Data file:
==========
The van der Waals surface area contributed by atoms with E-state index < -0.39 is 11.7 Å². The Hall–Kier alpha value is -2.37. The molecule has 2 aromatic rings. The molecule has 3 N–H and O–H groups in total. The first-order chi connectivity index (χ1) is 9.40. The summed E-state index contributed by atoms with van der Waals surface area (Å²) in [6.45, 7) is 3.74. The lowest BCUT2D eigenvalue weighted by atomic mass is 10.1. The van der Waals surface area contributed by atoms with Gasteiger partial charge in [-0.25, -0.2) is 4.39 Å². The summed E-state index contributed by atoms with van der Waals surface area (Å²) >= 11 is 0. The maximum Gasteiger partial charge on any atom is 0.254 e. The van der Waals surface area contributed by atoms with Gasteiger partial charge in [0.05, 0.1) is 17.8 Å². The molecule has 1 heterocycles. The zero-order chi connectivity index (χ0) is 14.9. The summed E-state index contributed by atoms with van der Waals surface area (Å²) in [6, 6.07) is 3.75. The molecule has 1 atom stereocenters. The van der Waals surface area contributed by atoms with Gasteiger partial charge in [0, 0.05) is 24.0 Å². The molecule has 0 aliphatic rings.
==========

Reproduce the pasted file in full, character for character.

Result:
The van der Waals surface area contributed by atoms with E-state index < -0.39 is 11.7 Å². The Hall–Kier alpha value is -2.37. The molecule has 2 aromatic rings. The molecule has 3 N–H and O–H groups in total. The first-order chi connectivity index (χ1) is 9.40. The summed E-state index contributed by atoms with van der Waals surface area (Å²) in [6.45, 7) is 3.74. The lowest BCUT2D eigenvalue weighted by atomic mass is 10.1. The van der Waals surface area contributed by atoms with Gasteiger partial charge in [-0.25, -0.2) is 4.39 Å². The summed E-state index contributed by atoms with van der Waals surface area (Å²) >= 11 is 0. The maximum Gasteiger partial charge on any atom is 0.254 e. The van der Waals surface area contributed by atoms with Gasteiger partial charge in [0.05, 0.1) is 17.8 Å². The molecule has 1 heterocycles. The zero-order chi connectivity index (χ0) is 14.9. The summed E-state index contributed by atoms with van der Waals surface area (Å²) in [6, 6.07) is 3.75. The molecule has 1 atom stereocenters. The van der Waals surface area contributed by atoms with Gasteiger partial charge in [0, 0.05) is 24.0 Å². The molecule has 0 aliphatic rings.